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Act 5, Scene 1: Irene's Twilight Zone

Act 5, Scene 1: Irene’s Twilight Zone See whole poem, "The Main Show," and index of scenes.  (Spotlight opens on the lobby of the theater.  Characters who remain in the lobby enter the theater, which remains dark.  Joan the nurse tells the tour guide to also go in, and the narrator hangs back awhile.) Joan: Go ahead in. I’ll stay with my patient.Anyway, this is a family…See More
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Guide to Antebellum Flat Rock

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Can women rescue the planet from ecological disaster?Nancy Werking Poling will launch her new novel, WHILE EARTH STILL SPEAKS, set in WNC. She'll tell the stories behind the story: How did Mary (more crone than virgin) get into the narrative? And Mary Surratt, a co-conspirator of John Wilkes Booth?See More
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Flat Rock history via a road

Travelling back in time on a Flat Rock roadby Rob Neufeld             If you walk the one mile length of North Highland Lake Road in Flat Rock, you step nearly 200 years into the past.            At the east end, the 21st century reigns.  Fronting six-lane Spartanburg Highway, a super-Ingles sits above a bog; and a CVS store faces an Octopus Garden smoke shop, a chiropractor, a cell phone provider, and a six-lane avenue to I-26 a mile away .            Neither Ingles nor CVS carries the big…See More
Apr 8


At the center of my childhood Christmas memories stands a White Pine. Granny loves Christmas-the decorating, the cooking, the merry making. Growing up, her excitement made Christmas truly special-even though there was never much money.

I was a teenager before I realized you could buy a Christmas tree specially grown and cut. I figured everyone went out in the woods and cut one like we did. Neither did I realize the White Pine is at the bottom of the totem pole when it comes to Christmas trees.


Most Christmases Granny used a White Pine for a tree. Looking back I can see why-easy to get- just walk through the back yard, inexpensive-as in FREE, fragrant, and pretty in an old fashioned way. The picture above was Steve's first Christmas. Pap was so young and handsome.


Steve is 5 years older than I am-this was during those years of being the one and only- before I came along to share the spot light. I've always loved this picture from his curling hair to his intent studying-makes me wonder what he's thinking. Maybe dreaming of a ball and bat, maybe a hot-rod car. (the tree in this pic looks more like a bush than a white pine-maybe that's all Granny could find that year)


This White Pine Christmas I was there to crowd in on Steve's light. Although, I don't think he minded-he looks pretty happy. I still have the little rocking chair.


This was the last Christmas we spent in the little house we called Sherlocks. Paul was a toddler and soon after this picture we moved into the house Granny and Pap still live in today-Pap built it for $8,000.00.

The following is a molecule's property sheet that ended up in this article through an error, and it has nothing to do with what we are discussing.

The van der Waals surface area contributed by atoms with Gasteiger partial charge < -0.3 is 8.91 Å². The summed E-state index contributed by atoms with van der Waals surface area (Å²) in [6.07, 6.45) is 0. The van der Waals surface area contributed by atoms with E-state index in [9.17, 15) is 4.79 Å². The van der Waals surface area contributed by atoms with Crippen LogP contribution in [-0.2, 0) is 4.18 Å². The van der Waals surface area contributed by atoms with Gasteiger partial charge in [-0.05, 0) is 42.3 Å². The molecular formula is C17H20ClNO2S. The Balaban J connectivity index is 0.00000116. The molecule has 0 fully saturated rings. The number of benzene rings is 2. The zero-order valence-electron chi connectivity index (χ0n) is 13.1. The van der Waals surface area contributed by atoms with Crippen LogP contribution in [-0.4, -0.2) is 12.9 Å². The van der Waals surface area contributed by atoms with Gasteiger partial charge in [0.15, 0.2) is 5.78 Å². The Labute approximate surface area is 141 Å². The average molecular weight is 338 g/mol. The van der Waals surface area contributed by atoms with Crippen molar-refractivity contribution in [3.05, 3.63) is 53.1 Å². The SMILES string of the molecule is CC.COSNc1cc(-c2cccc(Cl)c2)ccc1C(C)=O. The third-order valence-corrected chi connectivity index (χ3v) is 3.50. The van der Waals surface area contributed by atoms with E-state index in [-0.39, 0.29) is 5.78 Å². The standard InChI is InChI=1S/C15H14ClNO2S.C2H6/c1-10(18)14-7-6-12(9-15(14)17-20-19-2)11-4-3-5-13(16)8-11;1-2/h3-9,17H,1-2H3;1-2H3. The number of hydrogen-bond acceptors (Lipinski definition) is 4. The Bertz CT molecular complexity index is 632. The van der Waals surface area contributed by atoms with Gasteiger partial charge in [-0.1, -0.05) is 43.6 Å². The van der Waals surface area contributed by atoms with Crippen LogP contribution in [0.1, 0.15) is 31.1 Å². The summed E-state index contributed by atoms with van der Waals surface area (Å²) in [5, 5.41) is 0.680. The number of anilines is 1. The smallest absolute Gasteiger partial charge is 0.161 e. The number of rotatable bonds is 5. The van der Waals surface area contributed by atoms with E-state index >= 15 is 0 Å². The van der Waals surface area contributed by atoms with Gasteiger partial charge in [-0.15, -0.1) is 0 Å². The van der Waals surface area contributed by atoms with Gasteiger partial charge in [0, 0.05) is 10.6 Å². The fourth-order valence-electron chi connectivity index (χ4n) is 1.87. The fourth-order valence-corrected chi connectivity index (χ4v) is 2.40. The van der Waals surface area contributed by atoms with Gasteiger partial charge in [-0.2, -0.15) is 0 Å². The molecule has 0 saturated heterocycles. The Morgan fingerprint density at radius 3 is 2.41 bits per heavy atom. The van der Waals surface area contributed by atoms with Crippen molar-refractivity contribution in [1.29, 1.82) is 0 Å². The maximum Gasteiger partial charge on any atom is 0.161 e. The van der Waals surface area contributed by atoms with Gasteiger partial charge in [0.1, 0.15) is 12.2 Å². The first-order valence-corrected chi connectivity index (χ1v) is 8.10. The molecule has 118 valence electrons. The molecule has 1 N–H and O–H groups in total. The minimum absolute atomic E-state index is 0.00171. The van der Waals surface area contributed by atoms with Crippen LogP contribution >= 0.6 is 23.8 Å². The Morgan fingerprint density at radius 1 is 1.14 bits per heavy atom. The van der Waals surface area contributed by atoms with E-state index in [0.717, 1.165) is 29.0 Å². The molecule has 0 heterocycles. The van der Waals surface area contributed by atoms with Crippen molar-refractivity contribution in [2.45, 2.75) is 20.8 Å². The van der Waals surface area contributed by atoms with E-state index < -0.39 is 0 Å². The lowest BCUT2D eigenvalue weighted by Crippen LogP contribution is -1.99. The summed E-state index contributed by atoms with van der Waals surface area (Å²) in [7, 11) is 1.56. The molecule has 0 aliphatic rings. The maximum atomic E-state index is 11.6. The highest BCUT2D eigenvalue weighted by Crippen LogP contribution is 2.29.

This was our first Christmas in the new house-you can see bigger house = bigger White Pine. Paul is sitting in my little chair holding Diggety Dog. Granny made his little plaid suit-and he was styling with his striped socks.


This is the Christmas Granny's White Pine tradition was broken. Someone gave her an artificial tree- Granny used it for years until it rusted and fell apart. By then we were grown and she bought a small table top artificial tree. As I look back over my Christmas past, I realize the old fashioned Christmas Granny made each year was true joy to my world.

When The Deer Hunter and I were first married we bought a real tree each year-but I like to decorate as early as Thanksgiving day which makes for a dry brittle tree by Christmas-so we use an artificial tree. I miss having a real tree-and after dwelling on Granny's White Pine Christmases-next year I may take a walk through the backyard.

Hope you'll leave me a comment about what kind of tree you use or a special tree memory you have.

To read more about my Appalachian Heritage please visit me at the Blind Pig and the Acorn.

Tipper

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Comment by Lynn Salsi on December 16, 2008 at 2:24pm
I love this story. My father was a "farm boy" all his life. He hated to think a tree was cut down to put lights on. That's why we had a pine tree in a five gallon can for our family Christmas tree. Dad built a greenhouse out of discarded brick, metal, and glass so that he could grow fresh vegetables year round. He kept the tree in there in the winter and then set it outside in the summer. After a few years, he planted the tree in our yard. Your blog makes me want to go back to South Carolina and see if it is still growing there.

Until I read your blog, I had forgotten that the next year he brought a gigantic camellia bush (planted in a five gallon can) into the house for us to decorate. I was so upset. Our neighbors had the most beautiful lah-tee-dah tree ever decorated. But looking back, the camellia bush served its purpose and saved my parents a few bucks. I remember decorating it and thinking how "stupid" it looked. I wish I had photos of it. Now, I know that my dad was pushing the envelop. But he was teaching me a lesson about cherishing growing things, about money, and about the spirit of Christmas. He was born in 1910. I'll bet I heard a hundred times how Christmas was too much about gift giving. I don't think he got anything for Christmas when he was little. I was pretty old (southern term) before I realized my dad's lesson.

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